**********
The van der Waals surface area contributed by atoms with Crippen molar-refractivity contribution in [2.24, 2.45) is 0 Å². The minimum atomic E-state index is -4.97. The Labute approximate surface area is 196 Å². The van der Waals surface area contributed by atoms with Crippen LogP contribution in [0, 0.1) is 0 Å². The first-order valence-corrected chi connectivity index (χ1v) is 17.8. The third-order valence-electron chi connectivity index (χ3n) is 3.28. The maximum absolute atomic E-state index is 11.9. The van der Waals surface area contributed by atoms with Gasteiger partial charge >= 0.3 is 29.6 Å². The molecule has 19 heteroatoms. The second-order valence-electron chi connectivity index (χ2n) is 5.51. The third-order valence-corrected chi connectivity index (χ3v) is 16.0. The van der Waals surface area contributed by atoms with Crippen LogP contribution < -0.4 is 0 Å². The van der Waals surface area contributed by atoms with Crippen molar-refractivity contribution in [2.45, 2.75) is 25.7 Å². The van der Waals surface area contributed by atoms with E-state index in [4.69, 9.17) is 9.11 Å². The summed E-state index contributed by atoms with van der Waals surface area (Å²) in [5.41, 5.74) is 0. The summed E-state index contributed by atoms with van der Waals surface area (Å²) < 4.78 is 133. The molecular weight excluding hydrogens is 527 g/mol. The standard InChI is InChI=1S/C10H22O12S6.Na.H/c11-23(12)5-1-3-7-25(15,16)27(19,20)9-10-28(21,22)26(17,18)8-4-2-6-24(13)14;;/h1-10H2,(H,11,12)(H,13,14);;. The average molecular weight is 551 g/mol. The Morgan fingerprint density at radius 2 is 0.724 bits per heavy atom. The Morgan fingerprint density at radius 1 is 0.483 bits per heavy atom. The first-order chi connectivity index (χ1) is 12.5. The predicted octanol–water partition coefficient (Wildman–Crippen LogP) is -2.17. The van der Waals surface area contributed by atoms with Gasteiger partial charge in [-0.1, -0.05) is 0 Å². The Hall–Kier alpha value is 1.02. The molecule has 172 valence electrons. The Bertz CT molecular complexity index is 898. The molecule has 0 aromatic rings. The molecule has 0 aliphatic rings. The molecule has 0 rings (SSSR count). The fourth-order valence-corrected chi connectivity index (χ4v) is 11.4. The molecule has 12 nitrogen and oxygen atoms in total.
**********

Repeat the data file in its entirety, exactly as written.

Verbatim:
The van der Waals surface area contributed by atoms with Crippen molar-refractivity contribution in [2.24, 2.45) is 0 Å². The minimum atomic E-state index is -4.97. The Labute approximate surface area is 196 Å². The van der Waals surface area contributed by atoms with Crippen LogP contribution in [0, 0.1) is 0 Å². The first-order valence-corrected chi connectivity index (χ1v) is 17.8. The third-order valence-electron chi connectivity index (χ3n) is 3.28. The maximum absolute atomic E-state index is 11.9. The van der Waals surface area contributed by atoms with Gasteiger partial charge >= 0.3 is 29.6 Å². The molecule has 19 heteroatoms. The second-order valence-electron chi connectivity index (χ2n) is 5.51. The third-order valence-corrected chi connectivity index (χ3v) is 16.0. The van der Waals surface area contributed by atoms with Crippen LogP contribution < -0.4 is 0 Å². The van der Waals surface area contributed by atoms with Crippen molar-refractivity contribution in [2.45, 2.75) is 25.7 Å². The van der Waals surface area contributed by atoms with E-state index in [4.69, 9.17) is 9.11 Å². The summed E-state index contributed by atoms with van der Waals surface area (Å²) in [5.41, 5.74) is 0. The summed E-state index contributed by atoms with van der Waals surface area (Å²) < 4.78 is 133. The molecular weight excluding hydrogens is 527 g/mol. The standard InChI is InChI=1S/C10H22O12S6.Na.H/c11-23(12)5-1-3-7-25(15,16)27(19,20)9-10-28(21,22)26(17,18)8-4-2-6-24(13)14;;/h1-10H2,(H,11,12)(H,13,14);;. The average molecular weight is 551 g/mol. The Morgan fingerprint density at radius 2 is 0.724 bits per heavy atom. The Morgan fingerprint density at radius 1 is 0.483 bits per heavy atom. The first-order chi connectivity index (χ1) is 12.5. The predicted octanol–water partition coefficient (Wildman–Crippen LogP) is -2.17. The van der Waals surface area contributed by atoms with Gasteiger partial charge in [-0.1, -0.05) is 0 Å². The Hall–Kier alpha value is 1.02. The molecule has 172 valence electrons. The Bertz CT molecular complexity index is 898. The molecule has 0 aromatic rings. The molecule has 0 aliphatic rings. The molecule has 0 rings (SSSR count). The fourth-order valence-corrected chi connectivity index (χ4v) is 11.4. The molecule has 12 nitrogen and oxygen atoms in total.